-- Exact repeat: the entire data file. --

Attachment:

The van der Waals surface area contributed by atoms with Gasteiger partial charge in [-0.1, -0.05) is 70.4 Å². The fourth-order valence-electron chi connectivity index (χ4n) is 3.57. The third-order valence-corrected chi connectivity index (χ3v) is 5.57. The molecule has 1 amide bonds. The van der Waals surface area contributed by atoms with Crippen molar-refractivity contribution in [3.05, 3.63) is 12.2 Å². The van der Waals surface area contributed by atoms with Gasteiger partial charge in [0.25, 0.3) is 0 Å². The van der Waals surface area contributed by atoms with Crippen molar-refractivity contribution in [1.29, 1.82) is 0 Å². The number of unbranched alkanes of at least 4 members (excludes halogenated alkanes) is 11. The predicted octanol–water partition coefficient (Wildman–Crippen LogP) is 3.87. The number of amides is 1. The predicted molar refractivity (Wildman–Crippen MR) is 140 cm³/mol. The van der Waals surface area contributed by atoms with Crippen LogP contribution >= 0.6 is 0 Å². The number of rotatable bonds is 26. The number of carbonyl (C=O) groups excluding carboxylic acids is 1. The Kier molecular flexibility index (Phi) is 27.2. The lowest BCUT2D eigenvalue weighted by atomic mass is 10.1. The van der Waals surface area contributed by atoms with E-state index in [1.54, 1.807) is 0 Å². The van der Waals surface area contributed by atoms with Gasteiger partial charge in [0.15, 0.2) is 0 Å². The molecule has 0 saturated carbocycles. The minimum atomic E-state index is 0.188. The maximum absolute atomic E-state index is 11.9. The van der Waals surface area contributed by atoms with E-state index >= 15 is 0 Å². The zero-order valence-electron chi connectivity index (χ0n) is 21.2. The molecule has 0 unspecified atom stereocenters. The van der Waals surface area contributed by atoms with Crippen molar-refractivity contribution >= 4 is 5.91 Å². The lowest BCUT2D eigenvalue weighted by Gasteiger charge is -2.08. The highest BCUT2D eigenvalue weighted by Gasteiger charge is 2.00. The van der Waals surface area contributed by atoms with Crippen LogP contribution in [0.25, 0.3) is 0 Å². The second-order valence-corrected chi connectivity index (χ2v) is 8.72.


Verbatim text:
The van der Waals surface area contributed by atoms with Gasteiger partial charge in [-0.1, -0.05) is 70.4 Å². The fourth-order valence-electron chi connectivity index (χ4n) is 3.57. The third-order valence-corrected chi connectivity index (χ3v) is 5.57. The molecule has 1 amide bonds. The van der Waals surface area contributed by atoms with Crippen molar-refractivity contribution in [3.05, 3.63) is 12.2 Å². The van der Waals surface area contributed by atoms with Gasteiger partial charge in [0.25, 0.3) is 0 Å². The van der Waals surface area contributed by atoms with Crippen molar-refractivity contribution in [1.29, 1.82) is 0 Å². The number of unbranched alkanes of at least 4 members (excludes halogenated alkanes) is 11. The predicted octanol–water partition coefficient (Wildman–Crippen LogP) is 3.87. The number of amides is 1. The predicted molar refractivity (Wildman–Crippen MR) is 140 cm³/mol. The van der Waals surface area contributed by atoms with Crippen LogP contribution >= 0.6 is 0 Å². The number of rotatable bonds is 26. The number of carbonyl (C=O) groups excluding carboxylic acids is 1. The Kier molecular flexibility index (Phi) is 27.2. The lowest BCUT2D eigenvalue weighted by atomic mass is 10.1. The van der Waals surface area contributed by atoms with E-state index in [1.54, 1.807) is 0 Å². The van der Waals surface area contributed by atoms with Gasteiger partial charge in [0.15, 0.2) is 0 Å². The molecule has 0 saturated carbocycles. The minimum atomic E-state index is 0.188. The maximum absolute atomic E-state index is 11.9. The van der Waals surface area contributed by atoms with E-state index >= 15 is 0 Å². The zero-order valence-electron chi connectivity index (χ0n) is 21.2. The molecule has 0 unspecified atom stereocenters. The van der Waals surface area contributed by atoms with Crippen molar-refractivity contribution >= 4 is 5.91 Å². The lowest BCUT2D eigenvalue weighted by Gasteiger charge is -2.08. The highest BCUT2D eigenvalue weighted by Gasteiger charge is 2.00. The van der Waals surface area contributed by atoms with Crippen LogP contribution in [0.25, 0.3) is 0 Å². The second-order valence-corrected chi connectivity index (χ2v) is 8.72.